Throwing out the runner means that the batter hit the ball and a fielder fielded the ball and got the batter out running to first. It could also mean that the catcher threw the ball to second base when a girl was trying to steal and got her out. The same thing applies to third base.
On a dropped third strike, if there's a runner on first and less than 2 outs than the batter is automatically retired, whether or not the runner from first was stealing on the pitch. If there are 2 out, the batter can try to reach base, and the runner from first would be forced to try to advance to second. As on any other pitch, a runner can always try to advance, but would only be credited with a stolen base if he left the bag when the pitch was thrown, not after it was dropped.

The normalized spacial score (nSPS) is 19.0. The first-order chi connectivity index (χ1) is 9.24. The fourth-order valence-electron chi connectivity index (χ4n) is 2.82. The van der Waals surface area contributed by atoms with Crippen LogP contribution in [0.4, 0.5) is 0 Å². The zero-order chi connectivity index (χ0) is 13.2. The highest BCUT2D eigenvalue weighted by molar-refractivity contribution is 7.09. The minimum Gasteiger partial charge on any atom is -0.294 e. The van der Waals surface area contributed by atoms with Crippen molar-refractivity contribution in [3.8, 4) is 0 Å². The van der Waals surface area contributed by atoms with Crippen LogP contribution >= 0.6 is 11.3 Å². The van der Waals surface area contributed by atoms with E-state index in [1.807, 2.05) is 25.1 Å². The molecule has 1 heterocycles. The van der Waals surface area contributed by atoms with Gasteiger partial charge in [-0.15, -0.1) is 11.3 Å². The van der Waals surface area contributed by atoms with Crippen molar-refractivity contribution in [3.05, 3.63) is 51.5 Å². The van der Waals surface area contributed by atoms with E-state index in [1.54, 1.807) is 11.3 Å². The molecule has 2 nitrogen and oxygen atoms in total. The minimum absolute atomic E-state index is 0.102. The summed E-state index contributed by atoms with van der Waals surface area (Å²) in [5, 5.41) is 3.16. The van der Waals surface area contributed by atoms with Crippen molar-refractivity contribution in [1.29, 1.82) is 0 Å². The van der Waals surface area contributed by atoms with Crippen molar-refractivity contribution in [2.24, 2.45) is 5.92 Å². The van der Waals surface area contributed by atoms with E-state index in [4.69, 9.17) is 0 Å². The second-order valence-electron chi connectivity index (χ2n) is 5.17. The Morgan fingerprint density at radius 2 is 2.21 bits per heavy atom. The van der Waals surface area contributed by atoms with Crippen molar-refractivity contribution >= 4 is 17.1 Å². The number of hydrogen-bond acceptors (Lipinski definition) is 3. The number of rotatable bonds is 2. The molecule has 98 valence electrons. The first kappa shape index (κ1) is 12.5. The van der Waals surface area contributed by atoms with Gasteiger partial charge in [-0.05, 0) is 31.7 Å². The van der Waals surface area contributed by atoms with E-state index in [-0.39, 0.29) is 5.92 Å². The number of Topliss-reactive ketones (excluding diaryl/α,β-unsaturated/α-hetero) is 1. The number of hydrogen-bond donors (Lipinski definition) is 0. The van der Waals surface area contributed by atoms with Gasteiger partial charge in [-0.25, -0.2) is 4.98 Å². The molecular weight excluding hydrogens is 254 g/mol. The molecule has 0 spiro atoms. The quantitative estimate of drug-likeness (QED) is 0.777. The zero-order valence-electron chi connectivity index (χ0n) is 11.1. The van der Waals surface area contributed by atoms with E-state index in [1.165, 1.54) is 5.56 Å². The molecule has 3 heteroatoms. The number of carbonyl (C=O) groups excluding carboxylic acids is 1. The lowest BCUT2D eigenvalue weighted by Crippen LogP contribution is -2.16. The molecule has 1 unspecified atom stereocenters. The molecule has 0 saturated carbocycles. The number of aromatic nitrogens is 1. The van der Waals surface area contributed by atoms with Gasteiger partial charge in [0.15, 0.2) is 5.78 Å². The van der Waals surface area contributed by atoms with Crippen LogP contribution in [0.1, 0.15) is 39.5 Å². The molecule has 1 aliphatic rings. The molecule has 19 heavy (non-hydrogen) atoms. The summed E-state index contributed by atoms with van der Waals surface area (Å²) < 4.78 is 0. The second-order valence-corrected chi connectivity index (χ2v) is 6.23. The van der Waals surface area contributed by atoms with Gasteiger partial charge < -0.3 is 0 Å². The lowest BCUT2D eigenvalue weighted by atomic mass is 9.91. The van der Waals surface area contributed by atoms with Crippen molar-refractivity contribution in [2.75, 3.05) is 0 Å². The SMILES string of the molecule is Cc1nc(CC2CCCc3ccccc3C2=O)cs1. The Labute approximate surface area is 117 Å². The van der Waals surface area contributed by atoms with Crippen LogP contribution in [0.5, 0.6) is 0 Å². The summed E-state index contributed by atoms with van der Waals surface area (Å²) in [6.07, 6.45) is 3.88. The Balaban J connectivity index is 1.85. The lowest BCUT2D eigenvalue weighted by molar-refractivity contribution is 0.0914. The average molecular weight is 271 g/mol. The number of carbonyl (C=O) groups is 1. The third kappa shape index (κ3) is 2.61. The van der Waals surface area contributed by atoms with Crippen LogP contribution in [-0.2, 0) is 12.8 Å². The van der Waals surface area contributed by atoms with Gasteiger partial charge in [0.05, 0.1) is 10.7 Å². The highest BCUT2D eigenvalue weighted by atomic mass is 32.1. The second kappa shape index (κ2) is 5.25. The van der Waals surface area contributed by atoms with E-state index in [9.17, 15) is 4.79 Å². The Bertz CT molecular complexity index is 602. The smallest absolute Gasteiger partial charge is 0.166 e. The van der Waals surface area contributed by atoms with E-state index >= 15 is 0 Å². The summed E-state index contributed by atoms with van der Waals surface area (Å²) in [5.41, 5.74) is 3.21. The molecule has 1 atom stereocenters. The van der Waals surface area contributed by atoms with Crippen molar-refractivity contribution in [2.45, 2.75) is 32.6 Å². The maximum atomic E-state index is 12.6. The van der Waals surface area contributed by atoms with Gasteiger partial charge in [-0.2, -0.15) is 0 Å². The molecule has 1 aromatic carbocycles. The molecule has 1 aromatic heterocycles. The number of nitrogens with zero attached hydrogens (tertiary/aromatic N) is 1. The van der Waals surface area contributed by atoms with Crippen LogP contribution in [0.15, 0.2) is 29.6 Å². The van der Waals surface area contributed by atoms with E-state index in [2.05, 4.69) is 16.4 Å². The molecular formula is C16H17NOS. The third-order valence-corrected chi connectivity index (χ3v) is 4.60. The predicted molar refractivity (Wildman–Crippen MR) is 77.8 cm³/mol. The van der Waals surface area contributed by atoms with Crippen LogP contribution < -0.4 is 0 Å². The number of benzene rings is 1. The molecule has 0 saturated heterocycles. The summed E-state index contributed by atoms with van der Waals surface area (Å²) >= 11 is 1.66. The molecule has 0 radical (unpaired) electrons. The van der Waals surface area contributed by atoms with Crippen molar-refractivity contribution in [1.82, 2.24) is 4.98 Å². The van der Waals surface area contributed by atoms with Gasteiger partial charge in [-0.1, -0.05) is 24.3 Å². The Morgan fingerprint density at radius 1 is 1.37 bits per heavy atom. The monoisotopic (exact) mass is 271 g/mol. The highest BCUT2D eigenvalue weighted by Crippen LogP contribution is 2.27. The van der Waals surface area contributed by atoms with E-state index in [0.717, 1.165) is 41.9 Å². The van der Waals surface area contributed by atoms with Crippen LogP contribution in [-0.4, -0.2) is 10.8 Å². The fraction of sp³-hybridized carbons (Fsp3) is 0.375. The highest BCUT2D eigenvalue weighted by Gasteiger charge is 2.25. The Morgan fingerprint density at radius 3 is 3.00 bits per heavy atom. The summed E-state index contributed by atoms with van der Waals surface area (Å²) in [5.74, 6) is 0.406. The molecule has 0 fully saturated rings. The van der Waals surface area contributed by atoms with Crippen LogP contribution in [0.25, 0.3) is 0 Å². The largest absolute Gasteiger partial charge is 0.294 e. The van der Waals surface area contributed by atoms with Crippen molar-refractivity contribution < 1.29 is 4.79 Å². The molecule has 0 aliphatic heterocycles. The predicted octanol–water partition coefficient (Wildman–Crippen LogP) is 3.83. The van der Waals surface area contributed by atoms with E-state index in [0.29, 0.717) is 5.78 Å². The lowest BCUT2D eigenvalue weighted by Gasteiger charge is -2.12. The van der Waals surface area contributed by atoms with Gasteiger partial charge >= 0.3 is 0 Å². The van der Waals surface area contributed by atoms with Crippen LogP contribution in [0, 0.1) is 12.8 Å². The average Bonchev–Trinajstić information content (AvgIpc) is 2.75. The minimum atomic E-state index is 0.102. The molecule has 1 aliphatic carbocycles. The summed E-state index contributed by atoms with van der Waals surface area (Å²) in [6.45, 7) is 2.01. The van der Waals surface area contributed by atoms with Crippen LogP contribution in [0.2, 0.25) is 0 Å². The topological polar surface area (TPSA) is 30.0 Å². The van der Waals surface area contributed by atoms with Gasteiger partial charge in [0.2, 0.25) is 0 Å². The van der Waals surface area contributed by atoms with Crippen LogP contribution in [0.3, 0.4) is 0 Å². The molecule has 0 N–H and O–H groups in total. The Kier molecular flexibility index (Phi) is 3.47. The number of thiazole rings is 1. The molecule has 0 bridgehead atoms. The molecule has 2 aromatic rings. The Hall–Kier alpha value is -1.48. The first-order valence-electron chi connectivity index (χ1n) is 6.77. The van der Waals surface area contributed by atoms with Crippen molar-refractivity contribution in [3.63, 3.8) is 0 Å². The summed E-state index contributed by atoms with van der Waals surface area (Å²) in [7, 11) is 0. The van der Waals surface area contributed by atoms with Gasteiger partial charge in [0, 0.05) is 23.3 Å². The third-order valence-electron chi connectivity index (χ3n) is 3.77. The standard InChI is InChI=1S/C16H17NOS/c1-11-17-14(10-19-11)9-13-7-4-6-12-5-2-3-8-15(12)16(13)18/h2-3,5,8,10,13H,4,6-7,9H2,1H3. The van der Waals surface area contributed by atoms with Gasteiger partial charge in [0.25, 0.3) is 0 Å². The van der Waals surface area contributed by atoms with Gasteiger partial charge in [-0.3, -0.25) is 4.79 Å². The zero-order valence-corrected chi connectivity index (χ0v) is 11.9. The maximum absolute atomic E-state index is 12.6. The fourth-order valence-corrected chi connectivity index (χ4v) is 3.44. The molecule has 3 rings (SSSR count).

If the runner at second is out by being forced out, the batter is not given a base hit .... the play is ruled the same as if the ball was hit to an infielder that threw to second to force the runner. If the runner at second is out by being tagged because they rounded the base too far, the batter is given a base hit.
I'll be honest that I'm unaware of the rules specific to the league, but generally speaking, a batter-runner advances on a walk only when he is forced to do so by a trailing batter-runner. If a runner chooses to advance when not forced to do so, he is allowed, but is liable for being tagged out as if he were stealing a base.
Nope, when the batter is hit it is a dead ball.
steal Hit batter double balk walk walk then run to second